GOP Needs Economic Populism

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You would think, given the massive dissatisfaction with an economy that guarantees mega-bonuses for the rich and continued high unemployment, that the GOP would smell an opportunity. In my travels around the country — including in midstream places like suburban Kansas City and Kentucky — few, including Democrats, express any faith in the president’s basic economic strategy.

Ask a local mayor or chamber of commerce executive in Kentucky or Kansas City about the stimulus, and at best you get a shrug. Many feel the only people really benefiting from Obamanomics are Wall Street grandees, public employees, subsidized “green” companies and various other professional rent seekers.

It’s not surprising, then, that most Americans — upward of 60 percent — feel the country is headed in the “wrong direction.” Most of these malcontents are not zealots such as those you might find at a tea party. They are more akin to villagers watching in horror as two armies, each fighting in their name, wage war on each other, leaving desolation in their wake.

Yet it’s unlikely that the independent-minded will move to the GOP until the party comes up with a credible economic plan that addresses popular concerns. One big problem lies in the very nature of the Republican Party. Since Theodore Roosevelt, the party has devolved into a de facto shill for large corporate interests. One notable exception, to some extent, was Ronald Reagan, whose rise challenged the hegemony of some in the corporate establishment, first in California, when he was governor, and later nationally.

Republicans may now find it convenient to rail against the Troubled Asset Relief Program, but it’s something many supported under George W. Bush. Even now, most are loath to fight excessive pay and bonuses at places like Goldman Sachs. Instead, it’s populists like North Dakota Democrat Byron Dorgan and Vermont independent Bernie Sanders who seem most outraged by the massive rip-off of taxpayers.

Republicans also do not seem sympathetic to pro­posals by former Fed chief Paul Volcker and others to break up “too big to fail” banks or reimpose distinctions between investment and mainstream banks. If anything, this illustrates that for all the rhetoric about self-sufficiency and small business, they remain more attuned to Wall Street and K Street than Main Street.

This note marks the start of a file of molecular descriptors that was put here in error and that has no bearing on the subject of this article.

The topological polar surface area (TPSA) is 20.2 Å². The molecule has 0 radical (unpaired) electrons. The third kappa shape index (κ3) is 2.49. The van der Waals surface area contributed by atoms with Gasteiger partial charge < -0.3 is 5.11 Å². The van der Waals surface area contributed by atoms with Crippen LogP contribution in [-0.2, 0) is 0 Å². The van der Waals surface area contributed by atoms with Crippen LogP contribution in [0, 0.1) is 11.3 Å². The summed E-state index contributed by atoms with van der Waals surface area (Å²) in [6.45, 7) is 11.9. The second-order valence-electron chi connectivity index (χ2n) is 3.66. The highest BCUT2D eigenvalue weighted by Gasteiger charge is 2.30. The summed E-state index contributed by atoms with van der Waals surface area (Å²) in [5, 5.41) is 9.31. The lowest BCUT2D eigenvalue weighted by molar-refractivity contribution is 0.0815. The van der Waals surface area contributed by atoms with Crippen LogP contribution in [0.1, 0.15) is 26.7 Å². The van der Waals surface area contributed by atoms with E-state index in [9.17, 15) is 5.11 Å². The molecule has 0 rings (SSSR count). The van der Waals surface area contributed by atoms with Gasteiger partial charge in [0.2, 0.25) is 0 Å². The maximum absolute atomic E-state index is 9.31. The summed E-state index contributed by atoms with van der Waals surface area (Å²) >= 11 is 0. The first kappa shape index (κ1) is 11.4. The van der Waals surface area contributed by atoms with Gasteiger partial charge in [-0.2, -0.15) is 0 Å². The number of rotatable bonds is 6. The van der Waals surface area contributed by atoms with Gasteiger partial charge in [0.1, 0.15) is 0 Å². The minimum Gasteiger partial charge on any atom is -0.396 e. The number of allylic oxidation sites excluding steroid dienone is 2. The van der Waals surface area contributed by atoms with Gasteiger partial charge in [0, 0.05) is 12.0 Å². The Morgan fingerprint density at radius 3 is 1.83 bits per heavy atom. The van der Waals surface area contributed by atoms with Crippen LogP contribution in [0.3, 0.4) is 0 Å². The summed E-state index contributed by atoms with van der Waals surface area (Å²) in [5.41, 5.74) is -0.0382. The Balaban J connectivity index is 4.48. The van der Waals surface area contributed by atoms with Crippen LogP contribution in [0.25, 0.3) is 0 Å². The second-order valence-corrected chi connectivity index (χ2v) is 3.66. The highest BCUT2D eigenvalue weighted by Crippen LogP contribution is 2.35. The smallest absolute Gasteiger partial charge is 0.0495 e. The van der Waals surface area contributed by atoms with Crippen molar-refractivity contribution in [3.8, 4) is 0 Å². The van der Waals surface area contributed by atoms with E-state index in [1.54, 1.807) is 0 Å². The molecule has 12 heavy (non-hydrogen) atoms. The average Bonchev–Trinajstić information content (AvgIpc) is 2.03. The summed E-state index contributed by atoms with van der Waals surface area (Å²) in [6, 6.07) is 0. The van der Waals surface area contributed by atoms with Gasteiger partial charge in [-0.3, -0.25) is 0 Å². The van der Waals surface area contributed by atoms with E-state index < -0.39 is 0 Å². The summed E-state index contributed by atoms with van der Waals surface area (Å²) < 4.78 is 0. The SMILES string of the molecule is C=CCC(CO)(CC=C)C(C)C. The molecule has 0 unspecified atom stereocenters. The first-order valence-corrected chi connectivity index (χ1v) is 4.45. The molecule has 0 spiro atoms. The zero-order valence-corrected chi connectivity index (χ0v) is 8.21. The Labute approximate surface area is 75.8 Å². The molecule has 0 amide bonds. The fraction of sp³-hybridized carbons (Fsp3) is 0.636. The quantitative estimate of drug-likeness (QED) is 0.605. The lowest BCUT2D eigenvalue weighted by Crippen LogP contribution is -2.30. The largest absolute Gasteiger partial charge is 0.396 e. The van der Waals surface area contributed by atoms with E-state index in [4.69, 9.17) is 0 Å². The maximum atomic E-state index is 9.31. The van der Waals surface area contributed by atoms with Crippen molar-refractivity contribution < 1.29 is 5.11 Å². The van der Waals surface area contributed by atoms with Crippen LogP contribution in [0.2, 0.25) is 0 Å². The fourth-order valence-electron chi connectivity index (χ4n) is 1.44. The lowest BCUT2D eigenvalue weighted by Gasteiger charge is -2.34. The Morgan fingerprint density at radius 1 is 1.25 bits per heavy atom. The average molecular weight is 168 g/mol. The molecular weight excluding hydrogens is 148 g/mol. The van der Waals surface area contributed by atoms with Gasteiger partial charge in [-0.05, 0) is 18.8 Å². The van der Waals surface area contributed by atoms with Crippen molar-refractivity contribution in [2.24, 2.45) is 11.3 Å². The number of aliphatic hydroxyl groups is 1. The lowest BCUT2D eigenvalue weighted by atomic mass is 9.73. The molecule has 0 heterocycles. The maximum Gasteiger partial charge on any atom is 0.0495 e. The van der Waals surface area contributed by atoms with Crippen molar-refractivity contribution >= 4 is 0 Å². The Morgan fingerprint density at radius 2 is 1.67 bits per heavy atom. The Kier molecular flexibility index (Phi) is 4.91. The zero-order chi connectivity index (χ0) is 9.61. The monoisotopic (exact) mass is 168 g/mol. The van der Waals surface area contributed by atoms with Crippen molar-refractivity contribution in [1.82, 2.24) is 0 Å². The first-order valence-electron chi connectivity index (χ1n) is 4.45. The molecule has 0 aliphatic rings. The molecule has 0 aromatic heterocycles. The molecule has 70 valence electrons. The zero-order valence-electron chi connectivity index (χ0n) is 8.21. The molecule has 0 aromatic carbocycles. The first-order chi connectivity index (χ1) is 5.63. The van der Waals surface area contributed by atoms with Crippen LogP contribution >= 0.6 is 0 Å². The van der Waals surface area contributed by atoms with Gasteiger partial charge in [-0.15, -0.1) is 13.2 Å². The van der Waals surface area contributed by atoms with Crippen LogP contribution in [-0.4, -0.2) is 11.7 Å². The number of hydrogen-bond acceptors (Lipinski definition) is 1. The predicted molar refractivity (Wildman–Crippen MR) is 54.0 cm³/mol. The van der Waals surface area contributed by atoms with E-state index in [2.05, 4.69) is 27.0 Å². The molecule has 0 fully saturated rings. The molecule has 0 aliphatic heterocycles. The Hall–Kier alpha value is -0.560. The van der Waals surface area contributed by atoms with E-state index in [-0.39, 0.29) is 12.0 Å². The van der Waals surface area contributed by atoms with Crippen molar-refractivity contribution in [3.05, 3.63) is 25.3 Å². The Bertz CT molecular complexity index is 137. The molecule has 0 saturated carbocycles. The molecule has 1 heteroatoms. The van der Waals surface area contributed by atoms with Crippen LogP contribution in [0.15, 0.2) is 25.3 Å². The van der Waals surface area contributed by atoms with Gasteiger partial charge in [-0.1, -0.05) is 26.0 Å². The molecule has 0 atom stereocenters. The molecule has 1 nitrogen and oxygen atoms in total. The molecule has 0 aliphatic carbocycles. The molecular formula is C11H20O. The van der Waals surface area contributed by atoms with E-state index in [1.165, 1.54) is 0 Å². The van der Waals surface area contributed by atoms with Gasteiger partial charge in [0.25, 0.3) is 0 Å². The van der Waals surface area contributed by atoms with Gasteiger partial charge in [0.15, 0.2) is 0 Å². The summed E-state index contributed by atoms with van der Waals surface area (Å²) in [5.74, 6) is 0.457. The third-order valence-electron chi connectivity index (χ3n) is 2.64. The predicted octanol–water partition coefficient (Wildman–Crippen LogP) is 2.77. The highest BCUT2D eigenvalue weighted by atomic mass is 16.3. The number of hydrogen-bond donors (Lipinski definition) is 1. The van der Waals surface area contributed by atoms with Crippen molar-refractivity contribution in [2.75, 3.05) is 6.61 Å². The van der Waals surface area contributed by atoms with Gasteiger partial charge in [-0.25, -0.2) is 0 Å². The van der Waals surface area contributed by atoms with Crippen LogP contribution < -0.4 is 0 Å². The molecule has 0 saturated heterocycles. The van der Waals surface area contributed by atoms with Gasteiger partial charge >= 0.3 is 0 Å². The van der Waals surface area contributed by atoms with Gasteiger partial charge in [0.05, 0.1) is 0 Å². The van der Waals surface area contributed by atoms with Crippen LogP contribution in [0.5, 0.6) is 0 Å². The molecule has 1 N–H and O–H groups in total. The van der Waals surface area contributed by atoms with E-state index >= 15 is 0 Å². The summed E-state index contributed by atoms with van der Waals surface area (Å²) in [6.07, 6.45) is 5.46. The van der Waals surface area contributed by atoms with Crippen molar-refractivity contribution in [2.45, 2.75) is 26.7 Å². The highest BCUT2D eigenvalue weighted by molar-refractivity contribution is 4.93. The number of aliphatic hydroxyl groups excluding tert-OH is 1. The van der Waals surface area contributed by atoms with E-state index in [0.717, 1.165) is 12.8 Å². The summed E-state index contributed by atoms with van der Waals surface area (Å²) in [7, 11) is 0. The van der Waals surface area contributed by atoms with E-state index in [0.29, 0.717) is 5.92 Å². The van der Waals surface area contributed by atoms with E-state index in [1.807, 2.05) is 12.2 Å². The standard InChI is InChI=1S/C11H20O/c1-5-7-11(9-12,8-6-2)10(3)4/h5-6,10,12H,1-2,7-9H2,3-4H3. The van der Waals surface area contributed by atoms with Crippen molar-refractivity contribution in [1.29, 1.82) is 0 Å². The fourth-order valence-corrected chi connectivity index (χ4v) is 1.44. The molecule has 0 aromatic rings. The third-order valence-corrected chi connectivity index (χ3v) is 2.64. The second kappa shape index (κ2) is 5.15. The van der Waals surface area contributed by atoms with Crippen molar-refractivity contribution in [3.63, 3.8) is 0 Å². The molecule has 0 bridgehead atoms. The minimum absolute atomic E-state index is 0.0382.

Yet there may be new opportunities for Republicans on the economic front. This winter, the focus of political debate will shift from health care to energy legislation. Whatever the negatives associated with President Barack Obama’s proposals, Republicans’ long-standing inability to reform clearly flawed health care systems has undermined their credibility. The health insurance industry and right-wing ideologues may applaud their efforts, but it’s unlikely to impress the many middle- and working-class Americans for whom the current system is not working.

In sharp contrast, the coming debate over energy and climate plays to the weaknesses of the Democrats. All the administration’s talk of reducing our “addiction” to foreign energy can be painted as fraudulent, since the powerful green lobby will militate against developing our country’s huge natural gas and other fossil-fuel deposits, as well as nuclear power.

In the past election, some of the few good moments for John McCain came in the wake of his embracing a nationalistic, growth-oriented “Drill, baby, drill” agenda. This approach remains popular not only with conservatives but also with moderates and independents, particularly in energy-producing states.

Obama’s climate change proposals offer an additional opportunity. The mainstream media remain slavishly tied to the Al Gore warming thesis, but skepticism toward the anti-carbon jihad is building via the Web. In recent months, Gallup, Pew and Rasmussen have reported reduced enthusiasm for radical steps to battle climate change. Right now, this seems to be a major concern for barely one in three Americans.

Yet the “cap and trade” proposals could prove a boon to some of the very corporate interests — on Wall Street and among utilities — still considered core supporters by some Republicans. GOP leaders seem simply incapable of comprehending the discreet charm that Timothy Geithner’s collusive capitalism holds for many corporate chieftains. In this, they resemble the boyfriend who ignores the implications of finding someone else’s Jockeys on his girlfriend’s bed.

Sadly, those who do tend toward populism, like current front-runners Mike Huckabee and Sarah Palin, appear too socially regressive to appeal to the suburban independents who will decide the elections in 2010 and 2012. Americans may yearn for an economically populist alternative, but not if they think it will bring back the Inquisition.

In the end, economic populism, not social conservatism, can transform Republicans into something other than a scarecrow party. And they could make this strategy work, if they only had a brain.